• The two main artificial insemination techniques used on swine in Brazil are : Conventional or intra-cervical artificial insemination and Post-cervical or intra-uterine artificial insemination.

sow during her insemination

Conventional AI is performed mainly in gilts due to the physiology of the reproductive tract that is not as developed compared to a multiparous sow. In this case, the catheters used for this category are also different, being anatomically smaller. In addition, for this technique, around 3 billion spermatozoa/dose are used in a volume between 80 and 90 mL
ATTENTION, gilts should start being stimulated on the farm with a sexually mature male from 170 days of age. Ideally, 90% of gilts have their 1st estrus within 40 days, with an ideal weight between 120-140 kg. The first AI should be performed only in the 2nd estrus, and after the completion of a reproductive vaccination protocol.

Intrauterine AI is performed with a catheter fixed to the cervix and an insert that goes beyond the cervix. This method optimizes the management of AI, requiring a shorter handling time, lower volume and number of sperm/dose, around 1.5 billion in a volume of 40 and 50 mL.

AI management must always be carried out with calm and a well-aligned team. Calm and receptive females = good results !!

Generally, the procedures for performing artificial insemination are:

  • Perform a “dry” cleaning of the vulva. Remembering that water is spermicidal, and should not be used in the AI protocol
  • Lubricate the catheter (specific lubricant or dose drops)
  • Introduce the AI catheter in the dorsum-cranial direction (up and forward)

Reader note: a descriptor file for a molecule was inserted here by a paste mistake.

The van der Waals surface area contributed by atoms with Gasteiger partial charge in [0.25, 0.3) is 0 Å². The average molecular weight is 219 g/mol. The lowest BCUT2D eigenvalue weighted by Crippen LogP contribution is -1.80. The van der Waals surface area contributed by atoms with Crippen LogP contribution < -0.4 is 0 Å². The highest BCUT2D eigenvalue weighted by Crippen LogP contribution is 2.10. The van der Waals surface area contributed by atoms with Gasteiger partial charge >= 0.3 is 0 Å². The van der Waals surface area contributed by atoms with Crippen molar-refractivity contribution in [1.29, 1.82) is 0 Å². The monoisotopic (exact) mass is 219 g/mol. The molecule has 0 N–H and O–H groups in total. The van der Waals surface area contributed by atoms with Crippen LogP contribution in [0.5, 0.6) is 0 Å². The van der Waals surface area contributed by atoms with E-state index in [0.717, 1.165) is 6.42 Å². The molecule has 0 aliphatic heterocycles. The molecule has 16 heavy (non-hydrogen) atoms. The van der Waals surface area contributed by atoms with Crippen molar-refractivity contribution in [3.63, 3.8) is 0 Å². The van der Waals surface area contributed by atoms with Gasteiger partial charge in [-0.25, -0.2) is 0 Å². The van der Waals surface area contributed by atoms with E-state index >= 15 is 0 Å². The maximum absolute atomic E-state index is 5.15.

• Rotate the catheter counterclockwise
  • Fix the catheter on the cervix In the case of intrauterine AI, pass the insert through the catheter
  • Attach the dose to the tip of the catheter end
  • Infuse the dose. In conventional AI, the infusion should be performed slowly (3 to 5 minutes) with lumbar stimulation during management. While, in intrauterine AI (PCAI), the infusion can be carried out immediately after coupling the dose to the catheter with the aid of light pressure on the dose container
  • After the completion of the AI, remove the catheter from the group
  • It is important that the females do not lie down during the management of the AI, to avoid possible injury. Performing inseminations in groups of 3 to 5 females at a time is ideal.

In conventional AI, it is important to immediately attach an AI belt for lumbar pressure after cleaning the vulva. In addition, the presence of the male is extremely important. On the other hand, in intrauterine AI (PCAI), the use of an AI belt is not necessary, and  one must remove the male after estrus identification and wait for approximately 20-30 minutes before handling. The presence of the male generates cervical and uterine contractions, which in this case, hinder the passage of the catheter and cause reflux of the dose.
In addition to management, it is important to ensure good nutrition, an ideal body condition score (between 2.5/3 on a scale of 1 to 5) and good sanitary  management for the herd.

You can visit our GenePro range of catheters perfectly suited to the insemination of your sows.